Wednesday, March 16, 2016

9mm interview: Linda Regan

Welcome to the latest edition of 9mm, our long-running author interview series here on Crime Watch. For the month of March I will be highlighting some cool crime writers who I'm very pleased to be chairing on a panel as part of an upcoming crime festival, Deal Noir on 2 April.

After the welcome by Susan Moody, our 9.30am panel "There's A Time And A Place for Everything" will consist of Guy Fraser-Sampson, Daniel Pembrey, Linda Regan, and William Shaw, and will kick-start what will be a fabulous day. You can read more about Deal Noir here. You can read my previous 9mm interviews with William Shaw here, and Daniel Pembrey here.

Today I'm very pleased to welcome Linda Regan to Crime Watch. Linda is a well-known British actress on television, film, and stage, but she is also a crime writer (cool eh?). I understand she is best known for her role as Yellowcoat April in the sitcom Hi-de-Hi!, set in a British holiday camp. (I remember watching that in New Zealand years ago on TV ONE), but Linda has appeared in dozens of other film and television projects, including crime dramas like The Bill, The Detectives, Bergerac, and Framed (a mini-series written by Lynda La Plante). On the stage she's appeared in everything from Shakespeare to farce (not that they're mutually exclusive), including the lead role in Tom Stoppard's Dirty Linen in the West End and working with the Royal Shakespeare Company.

Along with being a storyteller onscreen and onstage, Linda Regan also tells stories on the page. She has published several gritty crime novels, often with themes relating to gang violence in South London. I have just read and enjoyed her latest novel, GUTS FOR GARTERS, which involves several of the detectives who've played lead roles in Regan's earlier books, as well as introducing an all-girl South London street gang 'The Alley Cats', vigilantes who are looking to take back their estate from drug dealers, weapons smugglers, and other neighbouring gangs who profit off people's pain.

But for now, Linda Regan becomes the latest crime writer to stare down the barrel of 9mm.


1. Who is your favourite recurring crime fiction hero/detective?
My favourite recurring crime fiction is so difficult to answer. I guess it is Jane Tennison, wrtten by Lynda La Plante, or Ann Travis also written by Lynda. As you can see I love Lynda's books.

2. What was the very first book you remember reading and really loving, and why?
Black Beauty. Because I love horses, partly, and because it opened my eyes to so much crime in fiction.

3. Before your debut crime novel, what else had you written (if anything): unpublished manuscripts, short stories, articles?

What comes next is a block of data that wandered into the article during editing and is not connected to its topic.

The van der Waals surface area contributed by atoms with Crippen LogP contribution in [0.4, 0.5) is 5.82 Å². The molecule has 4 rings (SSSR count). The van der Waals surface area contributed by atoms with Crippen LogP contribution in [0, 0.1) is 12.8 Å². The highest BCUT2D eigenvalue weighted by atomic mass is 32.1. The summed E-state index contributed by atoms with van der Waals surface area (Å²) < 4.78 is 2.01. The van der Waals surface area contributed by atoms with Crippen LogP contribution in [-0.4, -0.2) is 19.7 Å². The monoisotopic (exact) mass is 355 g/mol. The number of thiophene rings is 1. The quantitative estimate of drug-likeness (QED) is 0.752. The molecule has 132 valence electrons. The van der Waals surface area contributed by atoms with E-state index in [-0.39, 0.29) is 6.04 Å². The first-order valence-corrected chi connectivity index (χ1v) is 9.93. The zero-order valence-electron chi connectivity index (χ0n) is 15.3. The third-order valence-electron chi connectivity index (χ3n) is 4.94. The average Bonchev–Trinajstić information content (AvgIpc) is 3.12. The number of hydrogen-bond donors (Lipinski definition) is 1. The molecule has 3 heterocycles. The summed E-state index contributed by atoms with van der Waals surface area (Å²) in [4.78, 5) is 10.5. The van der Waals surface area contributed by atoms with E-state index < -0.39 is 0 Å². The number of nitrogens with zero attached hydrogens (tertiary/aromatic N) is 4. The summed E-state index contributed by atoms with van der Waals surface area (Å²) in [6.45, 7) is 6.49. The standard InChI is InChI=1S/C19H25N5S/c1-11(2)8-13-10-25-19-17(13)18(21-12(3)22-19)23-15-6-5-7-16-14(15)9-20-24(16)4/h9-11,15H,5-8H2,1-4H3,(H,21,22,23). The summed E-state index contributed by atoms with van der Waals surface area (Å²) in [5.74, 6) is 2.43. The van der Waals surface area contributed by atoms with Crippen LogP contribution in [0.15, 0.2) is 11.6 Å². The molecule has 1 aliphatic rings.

Before my first novel, I had written short stories, and loads and loads of rubbish, which I have to pray never sees the light of day.

4. Outside of writing, and touring and promotional commitments, what do you really like to do, leisure and activity-wise?
As well as writing, I am an actress, so I like doing that too. For escapism it'll be long walks with my beautiful dog every time.

5. What is one thing that visitors to your hometown should do, that isn't in the tourist brochures, or perhaps they wouldn’t initially consider?
Visitors to my town (London), should have pockets full of coins. The public loos are extortionately expensive and we all know when you gotta go you gotta go. I think the next Mayor should really look at this issue. I recently gave a mother with three children all my change because she had none, and her children needed the loo. I find that appalling on the part of the local councils.

6. If  your life was a movie, which actor could you see playing you?
If my life was a movie, no one else could play it only me. I am an actress, and no one knows me better!

7. Of your own books, which is your favourite, and why?
I think my favourite is Dead Like Her. It is about a psychopath who is killing off Marilyn Monroe lookalikes. I played Marilyn in the play about her life in the early nineties and I had a lot of very strange people writing to me and following me. I was a woman alone, touring the country, and at times it was very frightening. I put all this fear in my novel, and I am proud of it.

8. What was your initial reaction, and how did you celebrate, when you were first accepted for publication? Or when you first saw your debut story in book form on a bookseller’s shelf?
When I was first accepted for publication? I was thrilled. I celebrated with large cup of tea. I don't drink alcohol.

9. What is the strangest or most unusual experience you have had at a book signing, author event, or literary festival?
I have had some very strange people and events. Someone once asked me to sign Barbara Windsor's autobiography. I said, obviously I couldn't as I wasn't Miss Windsor. The man persisted and said I looked like her (which I don't). I said that was of no consequence as I didn't write like her. He said "well try!" I looked him in the eye and said, "No, that is fraud". He just shrugged and said, "I won't tell". I nodded and said, "You won't get the chance because I won't sign it. Why don't you buy one of mine instead, and I'll sign that?" His answer: "I am not paying 7.99 for a book from someone who hasn't been in Eastenders."

Thank you Linda, we appreciate you taking the time to chat to Crime Watch

You can see Linda Regan at Deal Noir on 2 April as part of the "There's A Time And Place For Everything" panel at the Landmark Centre at 9.30am. For more information on Linda Regan, check out her website here

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